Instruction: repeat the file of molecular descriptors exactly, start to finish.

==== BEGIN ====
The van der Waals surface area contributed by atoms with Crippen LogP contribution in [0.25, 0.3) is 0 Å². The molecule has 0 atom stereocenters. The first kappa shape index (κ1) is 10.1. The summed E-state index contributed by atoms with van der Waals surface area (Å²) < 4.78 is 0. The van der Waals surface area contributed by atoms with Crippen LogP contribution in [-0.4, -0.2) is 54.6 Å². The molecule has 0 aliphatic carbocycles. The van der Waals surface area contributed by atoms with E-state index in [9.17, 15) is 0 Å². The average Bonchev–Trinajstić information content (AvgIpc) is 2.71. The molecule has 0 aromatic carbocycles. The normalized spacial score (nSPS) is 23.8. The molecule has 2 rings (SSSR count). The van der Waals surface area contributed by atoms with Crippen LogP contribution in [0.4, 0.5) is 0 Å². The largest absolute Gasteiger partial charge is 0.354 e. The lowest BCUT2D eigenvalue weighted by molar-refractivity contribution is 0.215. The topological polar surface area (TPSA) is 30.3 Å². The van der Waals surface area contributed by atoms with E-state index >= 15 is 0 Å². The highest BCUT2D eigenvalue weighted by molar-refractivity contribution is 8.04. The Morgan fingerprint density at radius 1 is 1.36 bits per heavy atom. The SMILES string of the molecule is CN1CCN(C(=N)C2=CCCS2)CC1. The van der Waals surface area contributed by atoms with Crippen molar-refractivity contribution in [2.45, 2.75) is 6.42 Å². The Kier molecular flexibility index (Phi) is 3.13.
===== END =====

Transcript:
The van der Waals surface area contributed by atoms with Crippen LogP contribution in [0.25, 0.3) is 0 Å². The molecule has 0 atom stereocenters. The first kappa shape index (κ1) is 10.1. The summed E-state index contributed by atoms with van der Waals surface area (Å²) < 4.78 is 0. The van der Waals surface area contributed by atoms with Crippen LogP contribution in [-0.4, -0.2) is 54.6 Å². The molecule has 0 aliphatic carbocycles. The van der Waals surface area contributed by atoms with E-state index in [9.17, 15) is 0 Å². The average Bonchev–Trinajstić information content (AvgIpc) is 2.71. The molecule has 0 aromatic carbocycles. The normalized spacial score (nSPS) is 23.8. The molecule has 2 rings (SSSR count). The van der Waals surface area contributed by atoms with Crippen LogP contribution in [0.4, 0.5) is 0 Å². The largest absolute Gasteiger partial charge is 0.354 e. The lowest BCUT2D eigenvalue weighted by molar-refractivity contribution is 0.215. The topological polar surface area (TPSA) is 30.3 Å². The van der Waals surface area contributed by atoms with E-state index >= 15 is 0 Å². The highest BCUT2D eigenvalue weighted by molar-refractivity contribution is 8.04. The Morgan fingerprint density at radius 1 is 1.36 bits per heavy atom. The SMILES string of the molecule is CN1CCN(C(=N)C2=CCCS2)CC1. The van der Waals surface area contributed by atoms with Crippen molar-refractivity contribution in [2.45, 2.75) is 6.42 Å². The Kier molecular flexibility index (Phi) is 3.13.